Yosemite Sam has been banned from television because his use of guns is offensive and a poor influence on children.
On 26 May 2016 the Facebook page “Politically Incorrect America” shared the self-created meme displayed above, holding that the popular Looney Tunes character Yosemite Sam, whose most prominent characteristic is his aggressive gunslinging,
had been banned from television for being too violent:
I was banned from television for being to [sic] violent. Like & Share, if you grew up watching me on television, carry a gun, and haven’t shot or killed anyone!
A large number of commenters expressed skepticism about the meme’s claim, and when attempted to turn up even a single anecdotal report of Yosemite Sam;s having been banned from the airwaves, we came up short. If such a ban has ever been in place, no trace of it exists in any news archive we could locate.
By way of contrast, articles from 1999 through 2002 reported the temporary disappearance of fellow Looney Tunes character Speedy Gonzales. On 28 March 2002, Fox News reported that a fan-led campaign sought to return the popular character to television after he was retired in 1999 (reportedly for being an “offensive ethnic stereotype of Mexicans”):
The rapid rodent has been deemed an offensive ethnic stereotype of Mexicans, and has been off the air since the cable network became the sole U.S. broadcaster of old Warner Brothers cartoons in late 1999.
But that has animated fans of the spunky character who want Speedy cartoon shorts — and the famous “Arriba! Arriba! Arriba!” cry — back on the airwaves.
Hundreds of fans have engaged in an e-mail campaign to resurrect Speedy, gathering on animation-fan Web sites to debate and organize, according to Virginia Cueto, an associate editor at HispanicOnline who wrote an article about the cartoon controversy.
“Speedy Gonzales has always been a very popular cartoon character, and cartoon fans are among the most diehard loyal fans around. They just want him back,” she said in a telephone interview from Miami. “And these aren’t just non-Mexicans; a lot of these are Mexicans themselves.”
Within months, the campaign achieved its goal, with a June 2002 article reporting that Speedy would be returning to television due to popular demand:
In June 2014 a Slate writer contrasted concerns about video game violence with the content of vintage Looney Tunes segments but at no point suggested such cartoons be banned from the airwaves:
When California tried to ban the sale of violent video games to minors, the Supreme Court mocked its efforts, noting that old Looney Tunes cartoons provoked the same tendency toward violence in children as a Grand Theft Auto–style bloodbath. But just how violent were Looney Tunes? A video compiled by Sam Henderson reminds us that the antics of Bugs Bunny and co. were a lot more brutal than you remember:
But no kids’ show today would ever treat firearms or gun deaths so lightly, with such zany exuberance, as Looney Tunes once did. That jaunty disregard of the consequences of violence is part of what made the show so bizarrely delightful.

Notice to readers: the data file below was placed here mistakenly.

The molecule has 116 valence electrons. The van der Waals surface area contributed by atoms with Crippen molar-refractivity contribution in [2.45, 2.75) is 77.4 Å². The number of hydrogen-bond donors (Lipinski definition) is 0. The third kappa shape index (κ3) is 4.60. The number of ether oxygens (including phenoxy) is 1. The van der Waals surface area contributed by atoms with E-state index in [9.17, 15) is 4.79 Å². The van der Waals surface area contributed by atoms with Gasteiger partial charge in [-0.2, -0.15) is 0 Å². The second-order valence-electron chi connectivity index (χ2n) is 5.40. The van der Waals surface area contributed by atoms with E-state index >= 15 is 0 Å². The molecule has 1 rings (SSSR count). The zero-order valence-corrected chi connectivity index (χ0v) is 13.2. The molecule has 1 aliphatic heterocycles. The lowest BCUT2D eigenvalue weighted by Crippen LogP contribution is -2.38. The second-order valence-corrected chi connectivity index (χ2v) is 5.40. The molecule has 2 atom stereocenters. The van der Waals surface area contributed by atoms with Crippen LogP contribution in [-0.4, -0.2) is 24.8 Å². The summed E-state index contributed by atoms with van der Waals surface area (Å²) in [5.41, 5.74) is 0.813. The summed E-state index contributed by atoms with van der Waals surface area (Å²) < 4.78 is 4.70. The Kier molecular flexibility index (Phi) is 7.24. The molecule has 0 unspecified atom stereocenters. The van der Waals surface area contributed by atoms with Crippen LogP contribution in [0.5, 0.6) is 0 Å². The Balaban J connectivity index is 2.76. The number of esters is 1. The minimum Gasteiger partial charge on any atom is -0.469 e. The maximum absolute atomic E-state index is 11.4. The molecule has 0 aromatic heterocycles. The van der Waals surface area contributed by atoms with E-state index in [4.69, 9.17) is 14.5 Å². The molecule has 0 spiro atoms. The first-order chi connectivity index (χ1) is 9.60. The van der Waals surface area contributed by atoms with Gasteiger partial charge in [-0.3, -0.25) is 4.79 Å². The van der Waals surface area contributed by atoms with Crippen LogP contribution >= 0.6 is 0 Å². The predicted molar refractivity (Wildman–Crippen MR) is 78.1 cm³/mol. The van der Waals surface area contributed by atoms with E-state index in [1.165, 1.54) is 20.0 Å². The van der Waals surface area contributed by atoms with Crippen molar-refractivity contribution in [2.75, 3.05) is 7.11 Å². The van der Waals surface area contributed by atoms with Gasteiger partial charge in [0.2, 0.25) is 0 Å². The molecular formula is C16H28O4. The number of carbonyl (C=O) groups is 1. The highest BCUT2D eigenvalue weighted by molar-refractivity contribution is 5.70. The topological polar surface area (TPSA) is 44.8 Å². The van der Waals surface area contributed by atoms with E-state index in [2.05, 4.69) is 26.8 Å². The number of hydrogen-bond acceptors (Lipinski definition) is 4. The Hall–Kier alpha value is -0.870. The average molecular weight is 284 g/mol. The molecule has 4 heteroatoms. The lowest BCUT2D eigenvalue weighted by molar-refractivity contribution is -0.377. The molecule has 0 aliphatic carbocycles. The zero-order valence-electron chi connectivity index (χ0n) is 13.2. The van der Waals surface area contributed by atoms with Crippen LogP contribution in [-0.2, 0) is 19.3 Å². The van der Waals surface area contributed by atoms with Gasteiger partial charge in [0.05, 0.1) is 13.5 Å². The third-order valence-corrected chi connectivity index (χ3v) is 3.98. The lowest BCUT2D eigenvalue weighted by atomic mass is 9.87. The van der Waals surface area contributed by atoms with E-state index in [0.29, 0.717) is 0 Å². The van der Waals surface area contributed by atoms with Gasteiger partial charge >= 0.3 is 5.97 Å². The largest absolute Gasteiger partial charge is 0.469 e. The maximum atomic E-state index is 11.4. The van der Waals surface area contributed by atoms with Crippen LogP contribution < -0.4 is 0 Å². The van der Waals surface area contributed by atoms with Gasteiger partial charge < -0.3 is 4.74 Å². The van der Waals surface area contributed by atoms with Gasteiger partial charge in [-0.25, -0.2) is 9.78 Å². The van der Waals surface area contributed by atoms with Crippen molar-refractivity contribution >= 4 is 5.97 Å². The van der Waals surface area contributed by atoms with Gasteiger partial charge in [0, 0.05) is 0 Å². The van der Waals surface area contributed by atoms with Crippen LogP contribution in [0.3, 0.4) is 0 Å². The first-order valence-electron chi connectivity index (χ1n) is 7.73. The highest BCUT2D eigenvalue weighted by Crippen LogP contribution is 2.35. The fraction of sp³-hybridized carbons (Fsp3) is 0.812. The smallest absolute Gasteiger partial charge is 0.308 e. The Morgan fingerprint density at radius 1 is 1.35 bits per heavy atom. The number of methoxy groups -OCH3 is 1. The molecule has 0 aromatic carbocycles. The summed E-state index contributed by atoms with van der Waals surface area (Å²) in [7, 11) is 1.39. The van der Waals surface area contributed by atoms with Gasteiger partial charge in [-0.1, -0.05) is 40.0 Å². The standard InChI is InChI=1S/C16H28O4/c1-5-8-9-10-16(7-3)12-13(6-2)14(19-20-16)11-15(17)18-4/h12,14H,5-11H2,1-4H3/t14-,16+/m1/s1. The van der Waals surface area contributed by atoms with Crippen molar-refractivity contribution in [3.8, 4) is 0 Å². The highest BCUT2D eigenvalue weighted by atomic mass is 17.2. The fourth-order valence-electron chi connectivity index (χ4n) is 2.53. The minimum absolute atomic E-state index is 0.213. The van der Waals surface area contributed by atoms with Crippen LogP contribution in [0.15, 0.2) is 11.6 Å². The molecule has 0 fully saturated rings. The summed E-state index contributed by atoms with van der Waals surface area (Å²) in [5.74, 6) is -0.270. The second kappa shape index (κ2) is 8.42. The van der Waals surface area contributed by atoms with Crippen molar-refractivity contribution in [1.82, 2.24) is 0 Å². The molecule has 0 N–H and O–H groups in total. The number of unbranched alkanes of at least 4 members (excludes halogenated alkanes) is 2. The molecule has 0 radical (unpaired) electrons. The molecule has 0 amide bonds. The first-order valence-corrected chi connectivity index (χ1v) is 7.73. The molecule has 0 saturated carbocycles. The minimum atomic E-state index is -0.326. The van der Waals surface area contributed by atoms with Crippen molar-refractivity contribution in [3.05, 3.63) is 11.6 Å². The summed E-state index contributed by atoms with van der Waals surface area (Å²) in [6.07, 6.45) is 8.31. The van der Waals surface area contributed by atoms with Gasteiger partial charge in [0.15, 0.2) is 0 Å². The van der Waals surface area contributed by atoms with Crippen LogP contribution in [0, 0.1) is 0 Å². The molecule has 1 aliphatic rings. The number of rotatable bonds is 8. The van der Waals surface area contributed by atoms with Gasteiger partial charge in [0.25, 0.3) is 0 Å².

Changing mores with respect to Looney Tunes and its target audience (children) isn’t a complete non-issue, however. Warner Bros. has restricted the airing of a handful of Looney Tunes segments and gags due to content now considered inappropriate for television. Re-releases of the cartoons on DVD have been appended with a disclaimer voiced by actor Whoopi Goldberg noting that some content may be inappropriate, but its preservation is important:
The cartoons you are about to see are products of their time. They may depict some of the ethnic and racial prejudices that were commonplace in the U.S society. These depictions were wrong then and they are wrong today. While the following does not represent the Warner Bros. view of today’s society, these cartoons are being presented as they were originally created, because to do otherwise would be the same as claiming that these prejudices never existed.
Ten Merry Melodies and one Looney Tunes cartoon were withdrawn from syndication in 1968 (not 2016), but the decision had nothing to do with guns, violence, or Yosemite Sam. The single Looney Tunes segment affected was a 1944 short titled “Angel Puss,” which prominently featured a young boy in blackface. The “Censored Eleven” had been absent from circulation or syndication for nearly 50 years at the time the Yosemite Sam meme appeared in 2016.
Ascertaining whether Yosemite Sam’s Looney Tunes appearances were banned from the airwaves was not all that difficult, as vintage cartoon channel Boomerang maintains a web-available schedule of such airings. On 4 June 2016 an episode of Looney Tunes included at least one Yosemite Sam segment, “Buccaneer Bunny“:
The age and cultural significance of Looney Tunes cartoons make it easy to search by segment title and determine that not only has Yosemite Sam not been banned from TV, but he is actively appearing on Boomerang. As such, there is no truth to the claim that the character has been removed from the airwaves, and the rumor that he had was another example of completely fabricated instances of political correctness run amok.